0
$\begingroup$

I am wondering how to represent these kinds of circuits as a matrix. Is there any formula for doing this?

enter image description here enter image description here

$\endgroup$
1
2
$\begingroup$

Yes, all quantum circuits can be view as a $2^n \times 2^n$ unitary matrix as $n$ is the number of of qubits.


Long way:

For your circuits, first note the circuit identity:

enter image description here

Now, using the circuit on the right, you can see that it can be written as

$$ U = \big(CNOT \otimes I\big)\cdot\big(I \otimes CNOT\big)\cdot \big(CNOT \otimes I\big)\cdot\big(I \otimes CNOT\big) $$ and recall that $$ CNOT \otimes I = \begin{pmatrix} 1 & 0 & 0 & 0\\ 0 & 1 & 0 & 0 \\ 0 & 0 & 0 & 1 \\ 0 & 0 & 1 & 0 \end{pmatrix} \otimes \begin{pmatrix} 1 & 0 \\ 0 & 1 \end{pmatrix} = \begin{pmatrix} 1 & 0 & 0 & 0 & 0 & 0 & 0 & 0\\ 0 & 1 & 0 & 0 & 0 & 0 & 0 & 0\\ 0 & 0 & 1 & 0 & 0 & 0 & 0 & 0\\ 0 & 0 & 0 & 1 & 0 & 0 & 0 & 0\\ 0 & 0 & 0 & 0 & 0 & 0 & 1 & 0\\ 0 & 0 & 0 & 0 & 0 & 0 & 0 & 1\\ 0 & 0 & 0 & 0 & 1 & 0 & 0 & 0\\ 0 & 0 & 0 & 0 & 0 & 1 & 0 & 0\\ \end{pmatrix} $$

and similarly

$$ I\otimes CNOT = \begin{pmatrix} 1 & 0 \\ 0 & 1 \end{pmatrix} \otimes \begin{pmatrix} 1 & 0 & 0 & 0\\ 0 & 1 & 0 & 0 \\ 0 & 0 & 0 & 1 \\ 0 & 0 & 1 & 0 \end{pmatrix} = \begin{pmatrix} 1 & 0 & 0 & 0 & 0 & 0 & 0 & 0\\ 0 & 1 & 0 & 0 & 0 & 0 & 0 & 0\\ 0 & 0 & 0 & 1 & 0 & 0 & 0 & 0\\ 0 & 0 & 1 & 0 & 0 & 0 & 0 & 0\\ 0 & 0 & 0 & 0 & 1 & 0 & 0 & 0\\ 0 & 0 & 0 & 0 & 0 & 1 & 0 & 0\\ 0 & 0 & 0 & 0 & 0 & 0 & 0 & 1\\ 0 & 0 & 0 & 0 & 0 & 0 & 1 & 0\\ \end{pmatrix} $$

From here you can just do usual multiplication to find that $U$, you should end up with something like:

$$ U = \begin{pmatrix} 1 & 0 & 0 & 0 & 0 & 0 & 0 & 0\\ 0 & 1 & 0 & 0 & 0 & 0 & 0 & 0\\ 0 & 0 & 1 & 0 & 0 & 0 & 0 & 0\\ 0 & 0 & 0 & 1 & 0 & 0 & 0 & 0\\ 0 & 0 & 0 & 0 & 0 & 1 & 0 & 0\\ 0 & 0 & 0 & 0 & 1 & 0 & 0 & 0\\ 0 & 0 & 0 & 0 & 0 & 0 & 0 & 1\\ 0 & 0 & 0 & 0 & 0 & 0 & 1 & 0\\ \end{pmatrix} $$

If you use qiskit , you can extract this operator pretty easily, you can do it as follows:

from qiskit import QuantumCircuit
import qiskit.quantum_info as qi

circuit = QuantumCircuit(3)
circuit.cx(2,0)
op = qi.Operator(circuit)
print(np.real(op) ) #since the matrix has no complex coeff, this makes it easier to look at 

array([[1., 0., 0., 0., 0., 0., 0., 0.],
       [0., 1., 0., 0., 0., 0., 0., 0.],
       [0., 0., 1., 0., 0., 0., 0., 0.],
       [0., 0., 0., 1., 0., 0., 0., 0.],
       [0., 0., 0., 0., 0., 1., 0., 0.],
       [0., 0., 0., 0., 1., 0., 0., 0.],
       [0., 0., 0., 0., 0., 0., 0., 1.],
       [0., 0., 0., 0., 0., 0., 1., 0.]])

note that in qiskit I had to reversed the operation of CNOTS, using the bottom qubit as the control and the top qubit as the target. This is because qiskit uses little endian convention so things go backward... look here for more info about how that effects the way we look at thing.


Alternative, shorter way:

@gls commented brought up a different way to do this, and it's easier than thinking than thinking of decompose the gate like we did above.

First, note that CNOT gate can be written as: $$ CNOT_{12} = |0\rangle \langle 0| \otimes I + |1 \rangle \langle 1| \otimes X $$ This is the definition of the CNOT gate. This is assuming that the control and target qubit are next to each other. But if there is an intermediate qubit then we can do it as: $$ CNOT_{13} = |0\rangle \langle 0| \otimes I \otimes I + |1 \rangle \langle 1| \otimes I \otimes X $$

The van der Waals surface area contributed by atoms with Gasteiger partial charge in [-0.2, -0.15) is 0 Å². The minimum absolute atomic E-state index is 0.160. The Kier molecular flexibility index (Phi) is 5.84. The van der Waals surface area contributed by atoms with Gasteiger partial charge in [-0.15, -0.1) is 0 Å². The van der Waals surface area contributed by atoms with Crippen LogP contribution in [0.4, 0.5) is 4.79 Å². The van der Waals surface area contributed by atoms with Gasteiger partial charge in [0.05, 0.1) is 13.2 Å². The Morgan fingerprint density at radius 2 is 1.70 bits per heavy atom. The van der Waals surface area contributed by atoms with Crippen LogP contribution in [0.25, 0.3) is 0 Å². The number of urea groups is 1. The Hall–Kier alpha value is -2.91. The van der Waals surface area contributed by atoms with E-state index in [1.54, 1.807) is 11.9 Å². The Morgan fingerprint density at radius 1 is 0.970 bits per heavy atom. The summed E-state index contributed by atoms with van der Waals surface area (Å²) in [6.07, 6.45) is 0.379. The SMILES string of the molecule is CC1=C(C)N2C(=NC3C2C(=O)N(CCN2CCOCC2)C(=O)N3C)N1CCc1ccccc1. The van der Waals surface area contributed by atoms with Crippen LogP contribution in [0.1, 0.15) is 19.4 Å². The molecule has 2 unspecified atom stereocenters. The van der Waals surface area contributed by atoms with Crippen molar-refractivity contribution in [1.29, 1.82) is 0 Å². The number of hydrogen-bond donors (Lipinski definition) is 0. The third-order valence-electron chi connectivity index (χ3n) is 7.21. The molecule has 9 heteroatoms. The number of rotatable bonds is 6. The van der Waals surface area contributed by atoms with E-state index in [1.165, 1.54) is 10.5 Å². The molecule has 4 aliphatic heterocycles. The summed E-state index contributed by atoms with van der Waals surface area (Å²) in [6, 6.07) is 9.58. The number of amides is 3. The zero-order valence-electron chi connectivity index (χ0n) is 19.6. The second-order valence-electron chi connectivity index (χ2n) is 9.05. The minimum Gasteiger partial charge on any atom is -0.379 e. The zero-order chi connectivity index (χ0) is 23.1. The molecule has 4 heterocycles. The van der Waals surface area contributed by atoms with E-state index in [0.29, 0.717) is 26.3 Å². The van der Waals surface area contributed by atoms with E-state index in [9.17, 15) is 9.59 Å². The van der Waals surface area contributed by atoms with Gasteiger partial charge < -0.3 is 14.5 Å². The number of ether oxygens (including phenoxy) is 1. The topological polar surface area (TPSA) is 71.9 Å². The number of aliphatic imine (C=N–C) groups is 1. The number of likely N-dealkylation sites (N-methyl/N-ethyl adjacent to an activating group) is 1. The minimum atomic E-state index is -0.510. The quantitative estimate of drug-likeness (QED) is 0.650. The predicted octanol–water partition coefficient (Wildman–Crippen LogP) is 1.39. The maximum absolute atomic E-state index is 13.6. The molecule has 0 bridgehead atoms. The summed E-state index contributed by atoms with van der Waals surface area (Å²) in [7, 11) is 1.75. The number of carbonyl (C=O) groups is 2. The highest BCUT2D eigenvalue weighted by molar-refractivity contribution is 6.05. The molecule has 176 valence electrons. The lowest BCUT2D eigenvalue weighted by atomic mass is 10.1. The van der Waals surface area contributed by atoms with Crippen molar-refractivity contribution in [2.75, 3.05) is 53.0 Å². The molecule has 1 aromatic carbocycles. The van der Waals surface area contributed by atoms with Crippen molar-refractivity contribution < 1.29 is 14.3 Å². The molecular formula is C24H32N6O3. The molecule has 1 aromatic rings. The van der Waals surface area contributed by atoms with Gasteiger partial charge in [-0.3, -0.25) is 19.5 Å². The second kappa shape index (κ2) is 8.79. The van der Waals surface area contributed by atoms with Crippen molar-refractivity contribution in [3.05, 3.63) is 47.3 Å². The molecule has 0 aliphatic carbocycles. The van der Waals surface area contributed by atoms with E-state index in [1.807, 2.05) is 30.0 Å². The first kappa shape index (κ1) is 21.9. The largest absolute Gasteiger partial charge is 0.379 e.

Here note that $$ |0\rangle \langle 0 | = \begin{pmatrix}1 \\ 0 \end{pmatrix} \begin{pmatrix} 1 & 0 \end{pmatrix} = \begin{pmatrix}1 & 0 \\ 0 & 0 \end{pmatrix} \hspace{1 cm} |1\rangle \langle 1 | = \begin{pmatrix}0 \\ 1\end{pmatrix} \begin{pmatrix} 0 & 1 \end{pmatrix} = \begin{pmatrix}0 & 0 \\ 0 & 1 \end{pmatrix} $$

And so you can see that $CNOT_{13} $ will give you the same result as $U$ above.



Regarding to the second circuit:

Now, then for your second circuit, first note that when the CNOT is reversed, that is, instead of $CNOT_{12}$ you are looking at $CNOT_{2,1}$ you can write it as:

$$ CNOT_{2,1} = I \otimes |0\rangle \langle 0 | + X \otimes |1\rangle \langle 1 | = \begin{pmatrix} 1 & 0 & 0 & 0\\ 0 & 0 & 0 & 1 \\ 0 & 0 & 1 & 0\\ 0 & 1 & 0 & 0 \end{pmatrix} $$

Then from here, we have that

$$ CNOT_{3,1} = I \otimes I \otimes |0\rangle \langle 0 | + X \otimes I \otimes |1\rangle \langle 1 | $$

Doing this leads you to the matrix:

$$CNOT_{3,1} = \begin{pmatrix} 1 & 0 & 0 & 0 & 0 & 0 & 0 & 0\\ 0 & 0 & 0 & 0 & 0 & 1 & 0 & 0\\ 0 & 0 & 1 & 0 & 0 & 0 & 0 & 0\\ 0 & 0 & 0 & 0 & 0 & 0 & 0 & 1\\ 0 & 0 & 0 & 0 & 1 & 0 & 0 & 0\\ 0 & 1 & 0 & 0 & 0 & 0 & 0 & 0\\ 0 & 0 & 0 & 0 & 0 & 0 & 1 & 0\\ 0 & 0 & 0 & 1 & 0 & 0 & 0 & 0\\ \end{pmatrix} $$

Again, if you want to use qiskit to generate this matrix, make sure to remember to define your circuit as circuit.cx(0,2) as it is doing the circuit in reverse.

$\endgroup$
3
  • $\begingroup$ isn't it easier to just directly write the matrix corresponding to $|0\rangle\!\langle 0|\otimes I \otimes I+|1\rangle\!\langle 1|\otimes I \otimes X$ without passing through that particular matrix decomposition? $\endgroup$
    – glS
    May 22 at 16:17
  • 1
    $\begingroup$ @glS absolutely! I just thought to write it out this way so it is easier to follow... but now that you mentioned this, it feel like I should start with that.... lol $\endgroup$
    – KAJ226
    May 22 at 16:21
  • $\begingroup$ Or even simpler, write out $I\otimes CNOT = CNOT \oplus CNOT$ and swap rows and columns of the first two qubits $\endgroup$ May 25 at 15:35

Not the answer you're looking for? Browse other questions tagged or ask your own question.